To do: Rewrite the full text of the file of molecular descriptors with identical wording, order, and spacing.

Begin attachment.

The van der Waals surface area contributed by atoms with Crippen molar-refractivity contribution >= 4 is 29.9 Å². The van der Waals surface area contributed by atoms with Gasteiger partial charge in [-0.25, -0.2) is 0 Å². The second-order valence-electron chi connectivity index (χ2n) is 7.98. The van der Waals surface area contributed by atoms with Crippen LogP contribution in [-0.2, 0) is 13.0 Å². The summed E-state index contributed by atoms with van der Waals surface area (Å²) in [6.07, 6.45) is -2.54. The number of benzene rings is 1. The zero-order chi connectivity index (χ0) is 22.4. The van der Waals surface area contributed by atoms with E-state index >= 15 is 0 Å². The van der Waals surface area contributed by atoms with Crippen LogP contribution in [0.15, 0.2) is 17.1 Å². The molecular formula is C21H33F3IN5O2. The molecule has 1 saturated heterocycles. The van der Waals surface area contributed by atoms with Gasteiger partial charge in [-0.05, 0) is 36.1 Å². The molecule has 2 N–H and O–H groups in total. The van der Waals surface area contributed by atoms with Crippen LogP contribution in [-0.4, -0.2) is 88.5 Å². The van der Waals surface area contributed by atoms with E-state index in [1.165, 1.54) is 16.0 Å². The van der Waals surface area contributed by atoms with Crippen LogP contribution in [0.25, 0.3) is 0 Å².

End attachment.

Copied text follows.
The van der Waals surface area contributed by atoms with Crippen molar-refractivity contribution >= 4 is 29.9 Å². The van der Waals surface area contributed by atoms with Gasteiger partial charge in [-0.25, -0.2) is 0 Å². The second-order valence-electron chi connectivity index (χ2n) is 7.98. The van der Waals surface area contributed by atoms with Crippen LogP contribution in [-0.2, 0) is 13.0 Å². The summed E-state index contributed by atoms with van der Waals surface area (Å²) in [6.07, 6.45) is -2.54. The number of benzene rings is 1. The zero-order chi connectivity index (χ0) is 22.4. The van der Waals surface area contributed by atoms with E-state index >= 15 is 0 Å². The van der Waals surface area contributed by atoms with Crippen LogP contribution in [0.15, 0.2) is 17.1 Å². The molecular formula is C21H33F3IN5O2. The molecule has 1 saturated heterocycles. The van der Waals surface area contributed by atoms with Gasteiger partial charge in [-0.05, 0) is 36.1 Å². The molecule has 2 N–H and O–H groups in total. The van der Waals surface area contributed by atoms with Crippen LogP contribution in [-0.4, -0.2) is 88.5 Å². The van der Waals surface area contributed by atoms with E-state index in [1.165, 1.54) is 16.0 Å². The van der Waals surface area contributed by atoms with Crippen LogP contribution in [0.25, 0.3) is 0 Å².